(Meanwhile, I cut the 60-second version, so we'd have a taste of completion to tide us over.)

Third revision and the story was still 2000 words, but changed, morphing from prose-poem into something messier, about real characters who, in my mind, were not the characters in our film. And the story wasn't done. I recorded it anyway. The recording was much better. Jenna said she thought we needed one more scene. I said I thought we should cut out the narration entirely--it would be a better film if we let the images stand on their own. And I wanted to add music. I agonized. Dylan refereed. 

I wanted to finish the film collaboratively. Working so closely with someone else over a whole summer had already become the most interesting and important aspect of the project. Jenna's commitment my written story had catalyzed my entire revision process. It seemed ironic that that same commitment was the source of our disagreement re: the final cut--ironic that I wanted to discard the initial source material wholesale and Jenna wanted to maintain our original program, in spite of its messiness. She thought it was beautiful, and I felt that I must be missing something. I think I was. 

Last week, we finished Boat, and it felt good and Jenna and I are talking about getting tattoos to celebrate. Jenna also gave me permission to make an alternate cut. She showed me her newest Super-8 film with an incredible soundtrack she'd made with Dylan's Korg Kaossilator, which he'd also used this summer in a series of iPhone shorts. I decided to try something similar, because for all my rebellion, those two are perpetual sources of inspiration. I finished springtime late on Wednesday afternoon.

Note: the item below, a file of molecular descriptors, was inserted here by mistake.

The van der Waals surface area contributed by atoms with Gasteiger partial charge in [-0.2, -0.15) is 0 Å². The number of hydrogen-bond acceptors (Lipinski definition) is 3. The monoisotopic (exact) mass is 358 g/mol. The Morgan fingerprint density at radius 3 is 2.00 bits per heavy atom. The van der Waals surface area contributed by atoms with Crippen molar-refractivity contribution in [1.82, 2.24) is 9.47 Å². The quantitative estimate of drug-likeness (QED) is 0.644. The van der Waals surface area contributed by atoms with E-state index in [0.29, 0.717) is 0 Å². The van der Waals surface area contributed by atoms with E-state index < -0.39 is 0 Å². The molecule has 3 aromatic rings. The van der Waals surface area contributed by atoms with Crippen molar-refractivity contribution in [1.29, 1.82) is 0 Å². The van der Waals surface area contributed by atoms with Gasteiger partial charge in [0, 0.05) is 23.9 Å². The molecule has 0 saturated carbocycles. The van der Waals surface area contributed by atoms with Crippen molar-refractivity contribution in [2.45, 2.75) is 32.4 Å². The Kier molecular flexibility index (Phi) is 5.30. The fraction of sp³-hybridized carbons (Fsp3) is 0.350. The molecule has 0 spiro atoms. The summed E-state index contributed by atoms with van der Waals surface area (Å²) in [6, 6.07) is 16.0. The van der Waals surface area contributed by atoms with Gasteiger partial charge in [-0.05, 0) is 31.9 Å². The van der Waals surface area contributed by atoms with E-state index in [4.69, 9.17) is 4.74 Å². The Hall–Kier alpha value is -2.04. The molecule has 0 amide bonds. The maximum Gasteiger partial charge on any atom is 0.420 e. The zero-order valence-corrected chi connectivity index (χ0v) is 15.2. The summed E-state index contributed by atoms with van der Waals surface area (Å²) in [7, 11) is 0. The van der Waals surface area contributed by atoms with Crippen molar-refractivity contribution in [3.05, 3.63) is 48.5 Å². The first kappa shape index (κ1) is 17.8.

I hope you like it. The story is still in the works--I'm hoping to write a new fourth draft before I start classes again next week (this last September of my BA). When it's finally finished I'll print it up as a book, and maybe even record an audio track to accompany it. Yikes.

In the meantime, here's a Frank O'Hara poem about convoluted process:

 

Why I am not a Painter

 

I am not a painter, I am a poet.

Why? I think I would rather be

a painter, but I am not. Well,

 

for instance, Mike Goldberg

is starting a painting. I drop in.

'Sit down and have a drink' he

says. I drink; we drink. I look

up. 'You have SARDINES in it.'

'Yes, it needed something there.'

'Oh.' I go and the days go by

and I drop in again. The painting

is going on, and I go, and the days

go by. I drop in. The painting is

finished. 'Where's SARDINES?'

All that's left is just

letters, 'It was too much,' Mike says.

 

But me? One day I am thinking of

a color: orange. I write a line

about orange. Pretty soon it is a

whole page of words, not lines.

Then another page. There should be

so much more, not of orange, of

words, of how terrible orange is

and life. Days go by. It is even in

prose, I am a real poet. My poem

is finished and I haven't mentioned

orange yet. It's twelve poems, I call

it ORANGES. And one day in a gallery

I see Mike's painting, called SARDINES.